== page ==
This year, my greatest accomplishment and proudest moment in office has either been successfully pulling off the Deacon Disaster Relief Fund to benefit hurricane relief or amending the Student Government Constitution to include a new committee focused on diversity and inclusion for all Wake Forest students.

In my four years in Senate, my greatest accomplishment is definitely creating Wake Forest’s first ever Mental Health Week, which has become an annual tradition since my sophomore year.

Do you have any regrets from your year in office?

The only regret I have during my administration’s term is not being able to provide football players on full scholarship with on-campus parking passes. It has been an incredibly frustrating process and hopefully the school will continue to work with next year’s executive branch to improve financial assistance for students benefitting from scholarships.

How has being president changed you personally?

Being president definitely pushed my limits from a time-management, leadership and legislative perspective, and has forced me to become better at prioritizing. I have also learned that reflection is one of the most powerful tools to use when planning events or getting to the root of issues.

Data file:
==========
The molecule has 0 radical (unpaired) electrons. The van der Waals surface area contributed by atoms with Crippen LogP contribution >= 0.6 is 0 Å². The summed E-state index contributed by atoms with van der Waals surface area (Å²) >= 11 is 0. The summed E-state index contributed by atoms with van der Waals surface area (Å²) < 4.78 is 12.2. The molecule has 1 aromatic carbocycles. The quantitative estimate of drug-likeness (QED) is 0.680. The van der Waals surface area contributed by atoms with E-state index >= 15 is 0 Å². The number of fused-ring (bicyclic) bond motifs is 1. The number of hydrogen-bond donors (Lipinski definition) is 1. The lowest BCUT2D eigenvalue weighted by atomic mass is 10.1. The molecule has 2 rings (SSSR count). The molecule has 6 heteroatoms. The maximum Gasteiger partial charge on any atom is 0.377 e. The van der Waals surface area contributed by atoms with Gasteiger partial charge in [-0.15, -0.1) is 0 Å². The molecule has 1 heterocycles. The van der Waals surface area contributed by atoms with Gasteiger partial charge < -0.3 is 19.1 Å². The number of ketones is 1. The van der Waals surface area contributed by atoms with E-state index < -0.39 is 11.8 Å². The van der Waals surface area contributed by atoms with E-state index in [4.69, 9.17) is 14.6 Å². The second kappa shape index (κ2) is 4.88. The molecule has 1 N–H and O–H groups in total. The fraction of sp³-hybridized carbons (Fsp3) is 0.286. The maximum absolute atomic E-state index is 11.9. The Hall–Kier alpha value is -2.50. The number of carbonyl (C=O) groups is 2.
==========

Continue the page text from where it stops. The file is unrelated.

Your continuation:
Personally, I have gained amazing friendships and will always hold Wake Forest close to my heart because of the opportunities it has given me to serve.

What do you hope the next president and administration can achieve?

I hope the next president and administration can break down the Wake Forest bubble more than we have seen in the past. This year, Student Government has focused on engaging not just our students, but also the Winston-Salem community by benefitting Cooke Elementary School. I hope the trend continues. Winston-Salem is such a vibrant, up-and-coming city and I would love to see Student Government play a role in its further development.

Islam Awareness Week Celebrates the Muslim Community

The Muslim Students Association at Wake Forest, founded in 2008, is hosting its fifth-annual Islam Awareness Week. The week was started by the current Muslim Life Director, Naijla Faizi, who was the MSA President at the time, in an effort to help educate the Wake Forest community about Islam.

Most people assume that the Muslim community is mostly Arab or South Asian, but in actuality the Muslim American community is the most ethnically diverse faith community in America. Part of Islam Awareness Week is to highlight this diversity within the Muslim community.

One of the events that shows this element of the Muslim community was the Gallery Walk in Benson, which had posters of notable Muslim people. Each event throughout the week is intended to provide a different educational opportunity for students to engage with aspects of Islam and lived Muslim experiences.